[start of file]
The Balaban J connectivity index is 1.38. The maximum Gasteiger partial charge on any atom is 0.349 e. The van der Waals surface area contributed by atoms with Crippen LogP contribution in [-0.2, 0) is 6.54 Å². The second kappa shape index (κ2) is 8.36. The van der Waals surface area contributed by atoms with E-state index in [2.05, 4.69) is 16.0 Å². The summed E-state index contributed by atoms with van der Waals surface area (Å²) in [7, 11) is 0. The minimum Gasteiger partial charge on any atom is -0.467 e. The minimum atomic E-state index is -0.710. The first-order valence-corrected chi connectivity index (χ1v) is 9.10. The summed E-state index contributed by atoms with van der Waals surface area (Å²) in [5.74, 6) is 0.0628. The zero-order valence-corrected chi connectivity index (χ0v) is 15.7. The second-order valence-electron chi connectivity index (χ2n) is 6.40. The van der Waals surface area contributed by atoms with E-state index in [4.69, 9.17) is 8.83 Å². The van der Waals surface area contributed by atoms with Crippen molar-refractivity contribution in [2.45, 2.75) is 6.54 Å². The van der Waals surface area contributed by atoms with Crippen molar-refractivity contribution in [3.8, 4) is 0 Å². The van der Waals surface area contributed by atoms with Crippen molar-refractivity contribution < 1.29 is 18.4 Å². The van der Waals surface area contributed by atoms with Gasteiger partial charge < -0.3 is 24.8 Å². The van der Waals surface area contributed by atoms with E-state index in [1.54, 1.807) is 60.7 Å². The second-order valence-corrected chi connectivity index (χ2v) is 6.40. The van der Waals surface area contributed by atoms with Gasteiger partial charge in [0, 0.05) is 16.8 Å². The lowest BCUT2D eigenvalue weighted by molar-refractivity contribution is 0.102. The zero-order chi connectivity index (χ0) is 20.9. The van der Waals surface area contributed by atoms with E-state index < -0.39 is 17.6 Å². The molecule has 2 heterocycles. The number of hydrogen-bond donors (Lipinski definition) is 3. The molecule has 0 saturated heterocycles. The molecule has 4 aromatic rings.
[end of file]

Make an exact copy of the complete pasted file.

The Balaban J connectivity index is 1.38. The maximum Gasteiger partial charge on any atom is 0.349 e. The van der Waals surface area contributed by atoms with Crippen LogP contribution in [-0.2, 0) is 6.54 Å². The second kappa shape index (κ2) is 8.36. The van der Waals surface area contributed by atoms with E-state index in [2.05, 4.69) is 16.0 Å². The summed E-state index contributed by atoms with van der Waals surface area (Å²) in [7, 11) is 0. The minimum Gasteiger partial charge on any atom is -0.467 e. The minimum atomic E-state index is -0.710. The first-order valence-corrected chi connectivity index (χ1v) is 9.10. The summed E-state index contributed by atoms with van der Waals surface area (Å²) in [5.74, 6) is 0.0628. The zero-order valence-corrected chi connectivity index (χ0v) is 15.7. The second-order valence-electron chi connectivity index (χ2n) is 6.40. The van der Waals surface area contributed by atoms with E-state index in [4.69, 9.17) is 8.83 Å². The van der Waals surface area contributed by atoms with Crippen molar-refractivity contribution in [2.45, 2.75) is 6.54 Å². The van der Waals surface area contributed by atoms with Crippen molar-refractivity contribution in [3.8, 4) is 0 Å². The van der Waals surface area contributed by atoms with Crippen molar-refractivity contribution < 1.29 is 18.4 Å². The van der Waals surface area contributed by atoms with Gasteiger partial charge < -0.3 is 24.8 Å². The van der Waals surface area contributed by atoms with E-state index in [1.54, 1.807) is 60.7 Å². The second-order valence-corrected chi connectivity index (χ2v) is 6.40. The van der Waals surface area contributed by atoms with Gasteiger partial charge in [0, 0.05) is 16.8 Å². The lowest BCUT2D eigenvalue weighted by molar-refractivity contribution is 0.102. The zero-order chi connectivity index (χ0) is 20.9. The van der Waals surface area contributed by atoms with E-state index < -0.39 is 17.6 Å². The molecule has 2 heterocycles. The number of hydrogen-bond donors (Lipinski definition) is 3. The molecule has 0 saturated heterocycles. The molecule has 4 aromatic rings.